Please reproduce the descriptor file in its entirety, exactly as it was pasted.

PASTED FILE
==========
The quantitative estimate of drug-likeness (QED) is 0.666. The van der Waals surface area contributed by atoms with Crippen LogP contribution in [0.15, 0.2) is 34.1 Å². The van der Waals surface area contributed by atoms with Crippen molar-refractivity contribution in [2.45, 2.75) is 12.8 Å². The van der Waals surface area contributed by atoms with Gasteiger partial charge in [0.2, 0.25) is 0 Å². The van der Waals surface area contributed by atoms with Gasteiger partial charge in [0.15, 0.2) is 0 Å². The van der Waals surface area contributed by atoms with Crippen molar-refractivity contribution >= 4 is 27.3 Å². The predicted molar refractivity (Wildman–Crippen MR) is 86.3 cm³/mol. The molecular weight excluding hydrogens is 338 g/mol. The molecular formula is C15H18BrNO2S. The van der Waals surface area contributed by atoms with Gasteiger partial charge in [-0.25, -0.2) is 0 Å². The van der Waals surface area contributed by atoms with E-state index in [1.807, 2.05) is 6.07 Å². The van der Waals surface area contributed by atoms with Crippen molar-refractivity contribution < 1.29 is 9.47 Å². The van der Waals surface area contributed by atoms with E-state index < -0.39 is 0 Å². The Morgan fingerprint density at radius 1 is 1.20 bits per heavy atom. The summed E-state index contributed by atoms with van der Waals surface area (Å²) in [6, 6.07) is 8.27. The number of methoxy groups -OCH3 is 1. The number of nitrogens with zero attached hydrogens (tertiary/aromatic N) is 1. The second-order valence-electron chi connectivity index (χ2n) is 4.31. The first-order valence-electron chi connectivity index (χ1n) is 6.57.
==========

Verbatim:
The quantitative estimate of drug-likeness (QED) is 0.666. The van der Waals surface area contributed by atoms with Crippen LogP contribution in [0.15, 0.2) is 34.1 Å². The van der Waals surface area contributed by atoms with Crippen molar-refractivity contribution in [2.45, 2.75) is 12.8 Å². The van der Waals surface area contributed by atoms with Gasteiger partial charge in [0.2, 0.25) is 0 Å². The van der Waals surface area contributed by atoms with Gasteiger partial charge in [0.15, 0.2) is 0 Å². The van der Waals surface area contributed by atoms with Crippen molar-refractivity contribution >= 4 is 27.3 Å². The predicted molar refractivity (Wildman–Crippen MR) is 86.3 cm³/mol. The molecular weight excluding hydrogens is 338 g/mol. The molecular formula is C15H18BrNO2S. The van der Waals surface area contributed by atoms with Gasteiger partial charge in [-0.25, -0.2) is 0 Å². The van der Waals surface area contributed by atoms with E-state index in [1.807, 2.05) is 6.07 Å². The van der Waals surface area contributed by atoms with Crippen molar-refractivity contribution < 1.29 is 9.47 Å². The van der Waals surface area contributed by atoms with E-state index < -0.39 is 0 Å². The Morgan fingerprint density at radius 1 is 1.20 bits per heavy atom. The summed E-state index contributed by atoms with van der Waals surface area (Å²) in [6, 6.07) is 8.27. The number of methoxy groups -OCH3 is 1. The number of nitrogens with zero attached hydrogens (tertiary/aromatic N) is 1. The second-order valence-electron chi connectivity index (χ2n) is 4.31. The first-order valence-electron chi connectivity index (χ1n) is 6.57.